In recent years, fuel producers, climate change researchers, and many elected officials have begun to recognize clean hydrogen’s potential. “We need hydrogen,” Senator Tom Carper (D-DE), chair of the Senate Environmental and Public Works Committee, declared last month. Senator Joe Manchin (D-WV) echoed this sentiment, stating, “through technological advances, we can now use our abundant domestic energy sources to produce clean hydrogen, which can significantly decarbonize our economy across the power, transportation, and industrial sectors.”
CleanBay’s proprietary process capitalizes on the abundance of agricultural byproducts in the U.S. and converts nutrient-dense poultry manure into renewable natural gas (RNG) and a controlled-release fertilizer product. With some careful additional steps, RNG can then be responsibly transformed into clean hydrogen and sustainable aviation fuel (SAF). There are three different processes through which CleanBay’s RNG can be upgraded into hydrogen: steam methane reforming (SMR), fuel cell, and electrolysis. Carbon-negative RNG can support the production of large volumes of carbon-zero or low-carbon hydrogen for industrial and fuel cell use.
SMR is a process that produces hydrogen from RNG or methane. To do this, renewable or fossil natural gas is exposed to high temperature steam to create a mixture of carbon monoxide and hydrogen. The next two unit operations typically consist of “water gas shift reaction” and “pressure-swing adsorption” processes in order to remove the carbon monoxide and create essentially pure methane and carbon dioxide.
By utilizing carbon-negative natural gas derived from poultry waste, CleanBay can employ SMR with CO2 capture technology to produce low carbon or carbon-zero hydrogen. This approach not only maximizes the use of agricultural byproducts but also creates a hydrogen product with a significantly lower emissions profile compared to other types of renewable energy.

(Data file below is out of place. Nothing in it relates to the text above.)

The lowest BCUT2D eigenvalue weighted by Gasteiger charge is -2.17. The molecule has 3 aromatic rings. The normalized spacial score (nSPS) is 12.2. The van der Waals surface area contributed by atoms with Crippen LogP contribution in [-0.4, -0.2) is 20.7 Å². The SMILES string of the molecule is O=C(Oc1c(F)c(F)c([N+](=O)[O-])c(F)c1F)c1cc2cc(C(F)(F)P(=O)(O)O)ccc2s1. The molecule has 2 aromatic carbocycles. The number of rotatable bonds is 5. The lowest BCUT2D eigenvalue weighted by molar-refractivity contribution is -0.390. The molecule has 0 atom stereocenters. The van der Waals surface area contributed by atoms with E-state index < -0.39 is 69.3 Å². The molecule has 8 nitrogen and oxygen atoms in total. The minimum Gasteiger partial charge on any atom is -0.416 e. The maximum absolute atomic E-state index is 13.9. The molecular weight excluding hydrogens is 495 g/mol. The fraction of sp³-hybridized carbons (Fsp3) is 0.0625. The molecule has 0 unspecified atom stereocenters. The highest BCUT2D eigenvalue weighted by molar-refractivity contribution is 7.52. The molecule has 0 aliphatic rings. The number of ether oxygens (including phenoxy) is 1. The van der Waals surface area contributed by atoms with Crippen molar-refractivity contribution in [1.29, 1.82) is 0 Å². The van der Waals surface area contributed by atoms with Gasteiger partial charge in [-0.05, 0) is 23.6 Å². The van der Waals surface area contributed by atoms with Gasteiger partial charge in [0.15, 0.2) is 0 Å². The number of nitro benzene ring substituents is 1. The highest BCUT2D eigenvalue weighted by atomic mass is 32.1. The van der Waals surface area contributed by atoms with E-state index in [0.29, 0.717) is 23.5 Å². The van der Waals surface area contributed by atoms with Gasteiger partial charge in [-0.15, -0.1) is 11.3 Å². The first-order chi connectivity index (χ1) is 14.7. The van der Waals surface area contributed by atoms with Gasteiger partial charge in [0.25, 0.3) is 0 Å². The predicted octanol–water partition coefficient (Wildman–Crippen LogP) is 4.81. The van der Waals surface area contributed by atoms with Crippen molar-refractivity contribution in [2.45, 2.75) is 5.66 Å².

Given the current state of technology and manufacturability, CleanBay’s carbon-negative RNG or carbon-zero blended natural gas can be used as the input to a fuel cell where the gas is reformed into clean hydrogen. The hydrogen electrochemically reacts with air to produce clean water, low carbon or carbon-zero hydrogen, renewable electricity, and renewable heat as outputs.
Electrolyzers provide another means of producing hydrogen from RNG. This technology uses clean electricity sourced from RNG to split water into hydrogen and oxygen in a process known as electrolysis. The electrolyzer consists of an anode and a cathode that is submerged in water and causes the necessary reaction. While oxygen is produced at the anode, hydrogen gas is produced at the cathode. This renewable hydrogen can be collected and distributed in gaseous or liquid form as a clean fuel source.
The Future of Biofuels
The potential applications for low- and zero-carbon hydrogen will continue to grow as the clean energy transition progresses. In addition to its use as a feedstock for SAF and refining, hydrogen can be used for energy storage and clean electricity generation. It can also play a valuable role in reducing emissions from hard-to-decarbonize sectors like long-haul transport and steel and iron production. As for the CO2 captured in the hydrogen production process, it can be used for concrete manufacturing, food and beverage production, and advanced biofuel production, to name a few.
While solar and wind power can provide electricity for electrolyzers, it is important to consider very low-carbon and carbon-zero biofuels as an additional option. CleanBay’s carbon-negative biofuel can generate electricity to an electrolyzer while its fertilizer formation process produces ultra-pure water that can be used by the electrolyzer. This integrated approach ensures a sustainable and efficient hydrogen production process and eliminates the need for electrolyzer facilities to have an overabundance of water readily available.
With these technologies that turn waste into renewable resources and contribute to sustainable hydrogen production, CleanBay is playing a significant role in the clean energy transition. We are proud of our commitment to operating with sustainable practices and producing carbon-zero energy products like natural gas and hydrogen, while reducing 120,000+ metric tons of CO2 emissions for each of our customers. By doing so, we are helping to decarbonize multiple industries, taking steps toward a net-zero future, and changing the way people think about biomass and agricultural byproducts. As the demand for clean energy continues to grow, we remain focused on developing innovative business models and solutions for a greener future.